Today was a difficult day for those of us who like to think of the Israeli Defense Forces as one of the most ethical fighting forces in the world. We woke up to headline in Haaretz which read "IDF in Gaza: Killing civilians, vandalism, and lax rules of engagement". Not something very appetizing to go with your morning oatmeal.
The article says that soldiers who fought in Gaza are claiming that many civilians were killed due to lax rules of engagement (rules of engagement which almost sound like "if it moves, shoot it"), and furthermore there was a great deal of gratuitous destruction of Palestinian property, as well as vandalism. Which contrasts greatly with the article right after the war from the self-righteous soldier who refrained from vandalizing the Gaza home he was occupying during the war.
The Executive Director of Rabbis for Human Rights, Rabbi Arik Ascherman, is calling for a fast, saying this is a time of mourning. Many of us are giving serious thought to what is an appropriate response. One of the challenges is we don't really know what the full story is yet; are the stories from the soldiers a few limited anecdotes of the sort of abuse that always happens, hopefully in a limited fashion in war? Or are they indicators of a larger systemic problem, an erosion in the once cherished principles of "tohorat neshek," purity of arms? What about the rabbis, some working for the IDF, who painted the war as a religious battle and encouraged soldiers not to be compassionate?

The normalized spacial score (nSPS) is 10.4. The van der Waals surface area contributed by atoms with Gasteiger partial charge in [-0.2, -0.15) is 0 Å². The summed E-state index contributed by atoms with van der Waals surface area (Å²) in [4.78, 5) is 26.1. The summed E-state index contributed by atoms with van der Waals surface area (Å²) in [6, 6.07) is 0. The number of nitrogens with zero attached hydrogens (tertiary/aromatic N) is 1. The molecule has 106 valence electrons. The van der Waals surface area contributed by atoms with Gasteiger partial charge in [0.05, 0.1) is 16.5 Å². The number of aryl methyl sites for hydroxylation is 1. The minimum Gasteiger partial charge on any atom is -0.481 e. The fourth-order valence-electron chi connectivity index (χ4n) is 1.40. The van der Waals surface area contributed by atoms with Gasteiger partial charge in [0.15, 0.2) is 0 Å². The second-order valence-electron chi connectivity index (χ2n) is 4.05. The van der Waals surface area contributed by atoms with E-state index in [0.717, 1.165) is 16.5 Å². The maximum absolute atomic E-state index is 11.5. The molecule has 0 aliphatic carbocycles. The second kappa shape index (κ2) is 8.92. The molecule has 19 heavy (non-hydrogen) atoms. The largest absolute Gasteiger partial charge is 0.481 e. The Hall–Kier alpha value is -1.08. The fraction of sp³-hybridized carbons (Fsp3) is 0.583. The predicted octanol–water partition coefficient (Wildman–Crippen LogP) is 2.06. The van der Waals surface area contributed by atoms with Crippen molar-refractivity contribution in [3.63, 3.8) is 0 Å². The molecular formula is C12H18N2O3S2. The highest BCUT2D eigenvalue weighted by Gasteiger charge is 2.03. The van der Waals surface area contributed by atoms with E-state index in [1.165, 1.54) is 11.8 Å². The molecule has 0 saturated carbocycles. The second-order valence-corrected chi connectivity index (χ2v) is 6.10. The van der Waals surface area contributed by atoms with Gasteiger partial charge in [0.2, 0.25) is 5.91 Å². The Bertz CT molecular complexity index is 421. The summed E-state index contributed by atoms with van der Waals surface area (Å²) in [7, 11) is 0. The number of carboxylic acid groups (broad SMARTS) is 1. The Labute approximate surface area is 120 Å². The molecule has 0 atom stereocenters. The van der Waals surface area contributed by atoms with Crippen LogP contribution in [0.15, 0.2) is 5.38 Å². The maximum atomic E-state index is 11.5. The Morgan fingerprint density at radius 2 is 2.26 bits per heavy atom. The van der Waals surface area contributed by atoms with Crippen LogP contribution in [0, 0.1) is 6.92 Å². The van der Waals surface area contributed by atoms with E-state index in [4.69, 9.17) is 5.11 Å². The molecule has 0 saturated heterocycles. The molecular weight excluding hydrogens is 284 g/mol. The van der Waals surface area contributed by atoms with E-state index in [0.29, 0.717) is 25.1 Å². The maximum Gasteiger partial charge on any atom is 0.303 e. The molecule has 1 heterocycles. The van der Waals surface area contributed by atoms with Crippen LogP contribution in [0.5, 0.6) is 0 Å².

When the rules of engagement are so lax that snipers "accidentally" shoot women and children, something is wrong. Yes, it's only natural to put concern for your soldiers above concern for people on the other side, and it's especially difficult when there have been women suicide bombers, and we can presume that Hamas would not hesitate to offer up children as "martyrs" either. But don't we need limits?
Some people just keep pointing to the Occupation as the root cause of the problems; yet the occupation in Gaza ended (not completely, but largely) a few years ago, and peace hasn't come.
Bradley Burston has an excellent blog post called "The racist Israeli fascist in me" which does a very good job of explaining why the left has collapsed and right has come to power in Israel. And he also points out that despite the right wing nature of the government, only 6% of the population voted for political parties that are avowedly against a 2 state solution.
You won't like the answer. But in all the blindingly complex bazaar of the Middle East equation, it really comes down to one word: rockets.
It was Saddam Hussein's rockets in 1991 that got us into this peace process, and it is Palestinian rockets right now, day after day after day, that sent that peace to its grave and which cover it with a little more silt and rubble every few hours.
It was fundamentally rockets and not racism that put Avigdor Lieberman where he is today. And it is rockets, more than any other single factor, that explains what happened to the Israeli left, to Meretz, and, in particular, to the Labor Party.
His whole post is well-written, and recommended reading, click on the title above to read it.
Difficult times, indeed…